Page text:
An offshoot of 'Occupy Wall Street' is taking the $1.2 trillion student loan bubble, debt servitude dilemma of America's youth into its own hands... bit by tiny bit. As The BBC reports, activist group 'Rolling Jubilee' wants to "liberate debtors" by buying student-debt-bundled ABS on the secondary market (where they trade at significant discounts) and writing off the underlying loans. As Rolling Jubilee notes, "your debts are on sale... just not on sale to you," until now.
Rolling Jubilee says the problem lies deep within the structure of the education system and the way that selling education as a commodity reinforces inequality.
"It is documented that they end up worse off and have no better chance of getting work than if they simply finished high school," she says.
This week, the Federal Reserve chief Janet Yellen warned the quadrupling of the student loan debt since 2004 represented a barrier to social mobility.
John Aspray, national field director at the United States Student Association (USSA), said recent changes in law mean people in medical or gambling debt can declare themselves bankrupt - but to do so for student debt means satisfying an '"undue hardship" criteria, which is very difficult to prove.
"Opportunities for renegotiating are very well hidden," he says.
He says Rolling Jubilee's work was "important and symbolic" as a lot of people "don't even consider" getting rid of their debt.
As 85% of student loans are guaranteed by the national government the USSA is putting pressure on the department to "cut contracts with the worse corporations", says Mr Aspray.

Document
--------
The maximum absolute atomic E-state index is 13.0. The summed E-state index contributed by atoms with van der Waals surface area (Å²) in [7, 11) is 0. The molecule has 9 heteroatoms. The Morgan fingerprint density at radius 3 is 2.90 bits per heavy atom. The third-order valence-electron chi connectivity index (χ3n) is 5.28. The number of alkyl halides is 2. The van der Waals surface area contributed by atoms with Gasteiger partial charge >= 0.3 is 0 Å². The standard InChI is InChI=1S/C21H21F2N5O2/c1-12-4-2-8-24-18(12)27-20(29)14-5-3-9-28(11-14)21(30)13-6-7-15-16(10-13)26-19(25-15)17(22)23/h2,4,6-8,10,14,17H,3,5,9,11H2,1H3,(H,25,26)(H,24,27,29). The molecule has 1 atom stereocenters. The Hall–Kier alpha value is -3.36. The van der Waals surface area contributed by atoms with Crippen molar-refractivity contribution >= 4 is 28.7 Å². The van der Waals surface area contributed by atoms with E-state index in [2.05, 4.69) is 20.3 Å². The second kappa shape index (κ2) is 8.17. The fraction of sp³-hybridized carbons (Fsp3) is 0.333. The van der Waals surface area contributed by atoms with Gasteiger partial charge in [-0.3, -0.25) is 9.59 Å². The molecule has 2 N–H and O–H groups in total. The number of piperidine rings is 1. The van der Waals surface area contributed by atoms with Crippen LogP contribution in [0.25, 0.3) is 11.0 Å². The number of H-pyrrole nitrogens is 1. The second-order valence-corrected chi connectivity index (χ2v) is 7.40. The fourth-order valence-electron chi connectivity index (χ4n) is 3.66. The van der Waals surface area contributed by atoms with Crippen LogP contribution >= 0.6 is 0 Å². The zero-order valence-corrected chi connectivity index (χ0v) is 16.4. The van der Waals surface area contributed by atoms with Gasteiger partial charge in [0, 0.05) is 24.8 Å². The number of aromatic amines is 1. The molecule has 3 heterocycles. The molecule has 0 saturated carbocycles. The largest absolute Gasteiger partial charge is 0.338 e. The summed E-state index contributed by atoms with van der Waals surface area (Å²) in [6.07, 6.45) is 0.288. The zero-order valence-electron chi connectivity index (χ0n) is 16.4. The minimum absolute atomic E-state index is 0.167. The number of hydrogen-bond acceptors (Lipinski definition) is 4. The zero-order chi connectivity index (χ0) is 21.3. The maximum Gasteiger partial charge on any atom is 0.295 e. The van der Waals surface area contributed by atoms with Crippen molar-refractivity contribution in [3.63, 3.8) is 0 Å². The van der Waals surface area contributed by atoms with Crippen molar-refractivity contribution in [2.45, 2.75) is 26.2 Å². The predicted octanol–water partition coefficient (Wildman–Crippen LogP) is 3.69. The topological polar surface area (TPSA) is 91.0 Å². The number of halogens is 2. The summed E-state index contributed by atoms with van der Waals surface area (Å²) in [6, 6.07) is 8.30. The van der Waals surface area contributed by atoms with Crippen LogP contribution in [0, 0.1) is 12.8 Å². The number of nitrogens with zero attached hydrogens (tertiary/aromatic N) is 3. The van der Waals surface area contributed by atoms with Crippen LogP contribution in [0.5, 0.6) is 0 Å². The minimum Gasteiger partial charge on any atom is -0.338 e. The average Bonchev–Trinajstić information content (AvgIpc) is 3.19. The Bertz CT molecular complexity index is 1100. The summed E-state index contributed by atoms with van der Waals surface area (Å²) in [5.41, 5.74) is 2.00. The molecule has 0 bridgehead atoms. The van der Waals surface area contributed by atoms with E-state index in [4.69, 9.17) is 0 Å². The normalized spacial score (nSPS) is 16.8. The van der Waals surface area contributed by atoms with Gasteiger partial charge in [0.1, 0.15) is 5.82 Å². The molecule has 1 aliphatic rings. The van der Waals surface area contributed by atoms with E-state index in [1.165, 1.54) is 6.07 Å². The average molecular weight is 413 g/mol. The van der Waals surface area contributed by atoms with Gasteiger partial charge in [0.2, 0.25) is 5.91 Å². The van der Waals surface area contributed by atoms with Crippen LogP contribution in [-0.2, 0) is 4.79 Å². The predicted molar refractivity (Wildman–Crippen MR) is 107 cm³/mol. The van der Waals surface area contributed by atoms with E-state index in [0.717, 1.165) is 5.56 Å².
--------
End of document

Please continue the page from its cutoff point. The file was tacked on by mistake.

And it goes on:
"Political reforms are needed," he says. "We are going to see people continuing to rebel against this."
An activist group in the United States has been carrying out deeds that some might think the stuff of dreams - buying and cancelling other people's student debts.
Rolling Jubilee has purchased and abolished $3.8m (£2.35m) of debt owed by 2,700 students, paying just over $100,000 (£62,000), or as it says, "pennies on the dollar".
The campaign group, which wants to "liberate debtors", says it takes its name from the tradition in many religions of marking a "jubilee" celebration by freeing people from debt.
Debts can be bought and sold in the financial marketplace. But student debt, which has spiralled to an estimated $1.2 trillion (£619bn), is not usually as available to buy as other debts, such as unpaid medical bills.
In this speculative secondary market, third parties buy debt for a fraction of its original cost and try to collect the full amount from debtors.
But these debt campaigners are buying debts and then writing them off.
Laura Hanna at Rolling Jubilee says the student debt situation amounts to a "bubble".
The group pulled off the deal to illustrate how cheaply the money owed can be sold on the secondary debt market, she says.
"We wanted to question the morality around repayment," she says.
"Your debts are on sale. They are just not on sale to you."
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